Tuesday, November 29, 2011
Amelia and the Angel is a charming short film made in two weeks for less than a hundred pounds by Ken Russell. It was the second of three shorts he made in the late '50s that landed him a job on Monitor, the BBC arts programme where he would make his reputation. It tells the story of a young girl about to play an angel in her school nativity play who brings her angel wings home to show her mother. This turns out to be a mistake as almost immediately her brother runs off with them and soon they're damaged beyond repair. We then follow her journey through ramshackle post-war streets and buildings as she searches for a new pair in time for the play. Amelia was played by Mercedes Quadros, the daughter of an Argentinian diplomat. 'She was delightful, no trouble at all,' Russell recalled years later, 'as long as I gave her scary whirlwind rides in an old, broken-down Morris 8 I had she was as good as gold.' While it bears many of the hallmarks and themes of Russell's later work, his interest in Catholic imagery, his background in dance, it's not just a curio for film buffs, a rough draft of future talent that needs excuses made for it. It's genuinely delightful, with all the whimsical charm of a Victorian children's story, fresh with Russell's love of the outlandish, his eye for composition, every frame saturated with natural light and verite movement.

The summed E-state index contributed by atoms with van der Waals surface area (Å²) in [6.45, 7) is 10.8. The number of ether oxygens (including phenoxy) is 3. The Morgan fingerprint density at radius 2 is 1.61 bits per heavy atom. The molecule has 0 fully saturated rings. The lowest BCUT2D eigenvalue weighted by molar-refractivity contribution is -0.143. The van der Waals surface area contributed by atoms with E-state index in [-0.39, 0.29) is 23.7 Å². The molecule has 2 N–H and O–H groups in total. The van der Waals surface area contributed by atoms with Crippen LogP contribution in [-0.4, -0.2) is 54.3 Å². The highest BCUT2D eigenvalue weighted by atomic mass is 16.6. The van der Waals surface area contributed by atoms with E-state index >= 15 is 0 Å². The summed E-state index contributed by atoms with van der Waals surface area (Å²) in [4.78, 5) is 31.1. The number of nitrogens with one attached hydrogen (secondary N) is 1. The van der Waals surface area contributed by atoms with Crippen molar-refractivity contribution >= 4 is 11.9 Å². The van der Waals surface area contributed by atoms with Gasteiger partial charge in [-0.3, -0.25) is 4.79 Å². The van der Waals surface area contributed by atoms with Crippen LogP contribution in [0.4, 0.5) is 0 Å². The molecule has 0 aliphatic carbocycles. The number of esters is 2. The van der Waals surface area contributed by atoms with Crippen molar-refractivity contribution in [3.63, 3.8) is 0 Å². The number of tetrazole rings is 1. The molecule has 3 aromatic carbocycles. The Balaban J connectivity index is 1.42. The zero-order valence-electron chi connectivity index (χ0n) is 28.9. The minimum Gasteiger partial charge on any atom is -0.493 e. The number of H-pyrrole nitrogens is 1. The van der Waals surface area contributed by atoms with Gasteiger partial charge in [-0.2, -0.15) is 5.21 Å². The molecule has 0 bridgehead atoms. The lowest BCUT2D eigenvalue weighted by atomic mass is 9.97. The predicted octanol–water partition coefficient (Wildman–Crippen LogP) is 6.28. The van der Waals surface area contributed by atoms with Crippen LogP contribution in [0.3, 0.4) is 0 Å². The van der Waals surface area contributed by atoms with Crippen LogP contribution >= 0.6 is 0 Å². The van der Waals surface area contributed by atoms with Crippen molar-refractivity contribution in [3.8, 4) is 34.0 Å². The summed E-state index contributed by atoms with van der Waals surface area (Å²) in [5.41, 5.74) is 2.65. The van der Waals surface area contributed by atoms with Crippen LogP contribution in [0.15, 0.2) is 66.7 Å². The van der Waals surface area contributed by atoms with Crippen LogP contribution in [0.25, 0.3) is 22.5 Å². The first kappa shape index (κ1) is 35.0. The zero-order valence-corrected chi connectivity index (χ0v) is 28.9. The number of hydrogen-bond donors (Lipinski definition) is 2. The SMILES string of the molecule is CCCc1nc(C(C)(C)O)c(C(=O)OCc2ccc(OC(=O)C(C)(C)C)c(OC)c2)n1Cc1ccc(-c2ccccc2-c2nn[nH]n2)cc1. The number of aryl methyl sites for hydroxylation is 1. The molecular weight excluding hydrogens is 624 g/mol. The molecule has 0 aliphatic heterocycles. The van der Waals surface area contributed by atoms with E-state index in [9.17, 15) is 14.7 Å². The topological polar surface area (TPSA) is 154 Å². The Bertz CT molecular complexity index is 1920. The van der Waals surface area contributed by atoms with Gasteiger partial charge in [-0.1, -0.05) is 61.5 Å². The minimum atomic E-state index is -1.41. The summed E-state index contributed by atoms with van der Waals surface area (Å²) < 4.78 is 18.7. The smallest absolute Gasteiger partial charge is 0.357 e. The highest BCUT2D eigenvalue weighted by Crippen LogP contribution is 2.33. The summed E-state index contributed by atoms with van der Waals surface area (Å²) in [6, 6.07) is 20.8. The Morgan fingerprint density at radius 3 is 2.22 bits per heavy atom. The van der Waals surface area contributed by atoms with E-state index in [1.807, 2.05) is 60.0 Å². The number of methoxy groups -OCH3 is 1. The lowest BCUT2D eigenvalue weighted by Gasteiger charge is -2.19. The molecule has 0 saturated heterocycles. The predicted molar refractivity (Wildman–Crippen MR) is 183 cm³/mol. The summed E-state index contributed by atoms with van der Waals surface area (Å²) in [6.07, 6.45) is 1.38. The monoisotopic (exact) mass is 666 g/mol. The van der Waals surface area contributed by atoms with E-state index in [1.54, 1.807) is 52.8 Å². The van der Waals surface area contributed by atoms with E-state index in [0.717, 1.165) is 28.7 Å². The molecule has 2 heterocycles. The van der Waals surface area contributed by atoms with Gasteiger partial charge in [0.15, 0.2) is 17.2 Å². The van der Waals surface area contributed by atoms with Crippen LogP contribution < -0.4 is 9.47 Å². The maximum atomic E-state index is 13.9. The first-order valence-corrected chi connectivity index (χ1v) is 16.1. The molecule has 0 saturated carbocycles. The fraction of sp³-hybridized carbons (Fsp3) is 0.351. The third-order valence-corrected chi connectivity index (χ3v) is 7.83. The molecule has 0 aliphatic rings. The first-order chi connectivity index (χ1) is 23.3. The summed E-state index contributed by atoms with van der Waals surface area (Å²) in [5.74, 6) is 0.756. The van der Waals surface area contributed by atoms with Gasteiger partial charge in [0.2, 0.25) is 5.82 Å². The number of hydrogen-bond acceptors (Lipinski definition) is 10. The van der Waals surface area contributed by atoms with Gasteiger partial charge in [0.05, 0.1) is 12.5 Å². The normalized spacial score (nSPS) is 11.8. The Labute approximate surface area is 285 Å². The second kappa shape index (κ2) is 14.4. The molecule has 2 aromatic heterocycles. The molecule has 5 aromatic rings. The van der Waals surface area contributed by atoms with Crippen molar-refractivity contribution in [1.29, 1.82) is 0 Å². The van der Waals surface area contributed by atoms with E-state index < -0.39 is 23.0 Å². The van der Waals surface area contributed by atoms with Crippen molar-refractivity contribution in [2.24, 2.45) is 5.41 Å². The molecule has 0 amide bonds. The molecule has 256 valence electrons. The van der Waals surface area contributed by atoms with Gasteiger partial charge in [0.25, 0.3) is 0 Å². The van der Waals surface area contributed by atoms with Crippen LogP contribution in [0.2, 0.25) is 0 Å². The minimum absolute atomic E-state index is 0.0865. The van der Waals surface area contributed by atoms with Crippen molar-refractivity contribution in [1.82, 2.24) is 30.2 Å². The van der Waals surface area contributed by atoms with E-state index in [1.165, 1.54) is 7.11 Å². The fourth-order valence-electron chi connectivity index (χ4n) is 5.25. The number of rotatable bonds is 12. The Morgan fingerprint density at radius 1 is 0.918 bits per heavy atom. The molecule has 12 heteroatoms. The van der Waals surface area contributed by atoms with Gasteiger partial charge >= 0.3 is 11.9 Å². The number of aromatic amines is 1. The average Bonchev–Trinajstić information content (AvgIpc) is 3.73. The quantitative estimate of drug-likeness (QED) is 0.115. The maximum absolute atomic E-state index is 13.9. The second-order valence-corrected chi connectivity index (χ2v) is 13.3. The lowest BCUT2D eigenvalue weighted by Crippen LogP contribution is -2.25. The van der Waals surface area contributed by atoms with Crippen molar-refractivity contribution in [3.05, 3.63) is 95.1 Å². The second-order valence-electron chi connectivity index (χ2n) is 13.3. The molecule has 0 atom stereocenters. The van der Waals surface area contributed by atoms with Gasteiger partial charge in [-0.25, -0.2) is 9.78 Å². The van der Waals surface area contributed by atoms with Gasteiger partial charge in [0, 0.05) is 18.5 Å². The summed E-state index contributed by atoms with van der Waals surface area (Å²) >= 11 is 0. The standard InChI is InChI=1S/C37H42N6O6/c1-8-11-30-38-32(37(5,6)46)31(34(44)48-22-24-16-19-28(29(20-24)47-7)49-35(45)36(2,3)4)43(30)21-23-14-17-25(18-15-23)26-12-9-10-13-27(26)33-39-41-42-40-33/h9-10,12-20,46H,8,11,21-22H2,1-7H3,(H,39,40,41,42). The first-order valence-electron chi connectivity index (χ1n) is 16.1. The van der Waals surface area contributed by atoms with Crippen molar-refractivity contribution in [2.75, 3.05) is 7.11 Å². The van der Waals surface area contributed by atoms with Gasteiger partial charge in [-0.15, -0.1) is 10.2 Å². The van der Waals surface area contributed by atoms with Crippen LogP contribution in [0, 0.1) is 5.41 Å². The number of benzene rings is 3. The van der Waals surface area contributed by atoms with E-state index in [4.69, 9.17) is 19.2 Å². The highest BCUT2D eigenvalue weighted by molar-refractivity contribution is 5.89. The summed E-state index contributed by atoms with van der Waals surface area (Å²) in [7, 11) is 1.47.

Amelia and the Angel 1
Tuesday, November 22, 2011
'I want formal enlightenment. I need the secret consequences of a jump-cut to be revealed to me. I want to know how the rawness of the camera angles or the grain of the film material figures into the emotional equation. I want to learn about acting from the performances, about atmosphere from the light and the locations. I'm ready, fully prepared to absorb truth at twenty-four frames per second.' - Jim Jarmusch, quoted in John Cassavetes: Lifeworks